People v. Abramski

Decision Date10 June 2003
Docket NumberDocket No. 237810.
PartiesPEOPLE of the State of Michigan, Plaintiff-Appellee, v. James Everette ABRAMSKI, Defendant-Appellant.
CourtCourt of Appeal of Michigan — District of US

665 N.W.2d 501
257 Mich.
App. 71

PEOPLE of the State of Michigan, Plaintiff-Appellee,
v.
James Everette ABRAMSKI, Defendant-Appellant

Docket No. 237810.

Court of Appeals of Michigan.

Submitted June 3, 2003, at Lansing.

Decided June 10, 2003, at 9:15 a.m.

Released for Publication July 23, 2003.


665 N.W.2d 502
Michael A. Cox, Attorney General, Thomas L. Casey, Solicitor General, David L. Morse, Prosecuting Attorney, and William D. McCririe, III, Senior Trial Attorney, for the people

State Appellate Defender Office (by Susan J. Smith), Detroit, for the defendant.

Before FITZGERALD, P.J., and HOEKSTRA and O'CONNELL, JJ.

PER CURIAM.

Following a jury trial, defendant was convicted of fleeing and eluding a police officer, M.C.L. § 750.479a(3); resisting an officer in the discharge of his duties, M.C.L. § 750.479; driving with a suspended license, M.C.L. § 257.904(1); and operating a motor vehicle while under the influence of intoxicating liquor, M.C.L. § 257.625(1)(a). He was sentenced to prison terms of forty to sixty months for fleeing and eluding a police officer, one to two years for resisting an officer, one year for driving with a suspended license, and ninety-three days for operating a motor vehicle under the influence of liquor. Defendant appeals as of right. We affirm.

Defendant first argues that the trial court erroneously ruled that fleeing and eluding a police officer is a general-intent crime, which prevented defendant from obtaining an instruction on the defense of voluntary intoxication. Whether fleeing and eluding a police officer is a general-intent or a specific-intent crime is a question of law that we review de novo. People v. Henry, 239 Mich.App. 140, 143, 607 N.W.2d 767 (1999).

"`Specific intent is defined as a particular criminal intent beyond the act done, whereas general intent is merely the

665 N.W.2d 503
intent to perform the physical act itself.'" Id. at 144, 607 N.W.2d 767, quoting People v. Lardie, 452 Mich. 231, 240, 551 N.W.2d 656 (1996). "A general intent crime only requires proof that the defendant purposefully or voluntarily performed the wrongful act." Id.

The statute proscribing fleeing and eluding states that a driver "shall not willfully fail to obey" the direction of a police officer. MCL 750.479a(1). "The word `willfulness' has been called a `word of many meanings, depending upon the context in which it is used.'" People v. Culp, 108 Mich.App. 452, 456, 310 N.W.2d 421 (1981), quoting People v. Cook, 89 Mich.App. 72, 85, 279 N.W.2d 579 (1979). Use of the term "knowingly" or "willfully" in a statute does not mean that a crime requires specific intent. See People v. DeLong, 128 Mich.App. 1, 3, 339 N.W.2d 659 (1983).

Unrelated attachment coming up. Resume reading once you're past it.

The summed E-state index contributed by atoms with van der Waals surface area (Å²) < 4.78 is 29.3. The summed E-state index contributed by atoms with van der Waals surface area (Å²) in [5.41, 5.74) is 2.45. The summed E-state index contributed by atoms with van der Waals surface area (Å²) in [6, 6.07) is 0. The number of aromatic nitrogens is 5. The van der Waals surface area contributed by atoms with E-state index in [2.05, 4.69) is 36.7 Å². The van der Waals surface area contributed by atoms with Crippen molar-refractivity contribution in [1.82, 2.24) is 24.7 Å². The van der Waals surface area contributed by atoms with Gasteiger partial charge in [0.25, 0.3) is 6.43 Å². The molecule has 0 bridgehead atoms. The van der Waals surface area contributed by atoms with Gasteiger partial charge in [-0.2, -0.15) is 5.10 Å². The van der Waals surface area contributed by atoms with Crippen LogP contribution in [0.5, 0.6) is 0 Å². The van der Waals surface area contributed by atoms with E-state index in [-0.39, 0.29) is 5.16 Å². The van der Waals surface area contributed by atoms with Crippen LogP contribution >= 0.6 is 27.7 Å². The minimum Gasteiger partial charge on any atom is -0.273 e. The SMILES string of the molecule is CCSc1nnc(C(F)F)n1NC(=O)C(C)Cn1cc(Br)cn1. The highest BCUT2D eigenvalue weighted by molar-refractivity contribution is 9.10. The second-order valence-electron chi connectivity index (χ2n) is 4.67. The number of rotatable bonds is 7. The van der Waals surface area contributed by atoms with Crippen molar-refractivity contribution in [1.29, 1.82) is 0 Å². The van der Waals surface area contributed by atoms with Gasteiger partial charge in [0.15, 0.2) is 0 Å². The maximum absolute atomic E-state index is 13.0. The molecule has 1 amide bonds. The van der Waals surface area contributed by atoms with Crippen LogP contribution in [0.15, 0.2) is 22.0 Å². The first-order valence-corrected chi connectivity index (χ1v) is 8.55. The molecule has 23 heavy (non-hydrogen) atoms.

"[W]here the knowledge element of an...

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  • People v. Portellos
    • United States
    • Court of Appeal of Michigan — District of US
    • November 13, 2012
    ...269, 666 N.W.2d 231. 47.MCL 769.34. 48.MCL 769.34(3); Babcock, 469 Mich. at 257, 272, 666 N.W.2d 231 (citation and quotation marks omitted). 49.People v. Abramski, 257 Mich.App. 71, 74, 665 N.W.2d 501 (2003). 50.Smith, 482 Mich. at 300, 754 N.W.2d 284. 51.Id. at 304, 754 N.W.2d 284. 52.Id. ......
  • People v. Smith
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    • Michigan Supreme Court
    • July 31, 2008
    ...of the incident." We conclude that the articulated reasons for the departure were objective and verifiable. [People v.] Abramski, [257 Mich.App. 71, 74, 665 N.W.2d 501 (2003)]. It is objective and verifiable that defendant served as child care provider for nine years. The lower court record......
  • People v. Petri
    • United States
    • Court of Appeal of Michigan — District of US
    • May 15, 2008
    ...actions and occurrences external to the minds of those involved in the decision and capable of being confirmed, People v. Abramski, 257 Mich.App. 71, 74, 665 N.W.2d 501 (2003)—did not preclude the court from drawing inferences about defendant's behavior from objective evidence. For instance......
  • People v. Geno
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    • Court of Appeal of Michigan — District of US
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    ...minds of the judge, defendant, and others involved in making the decision, and are capable of being confirmed. People v. Abramski, 257 Mich.App. 71, 74, 665 N.W.2d 501 (2003). Though the trial court's statements on the record mention the future risk that defendant poses to small children, w......
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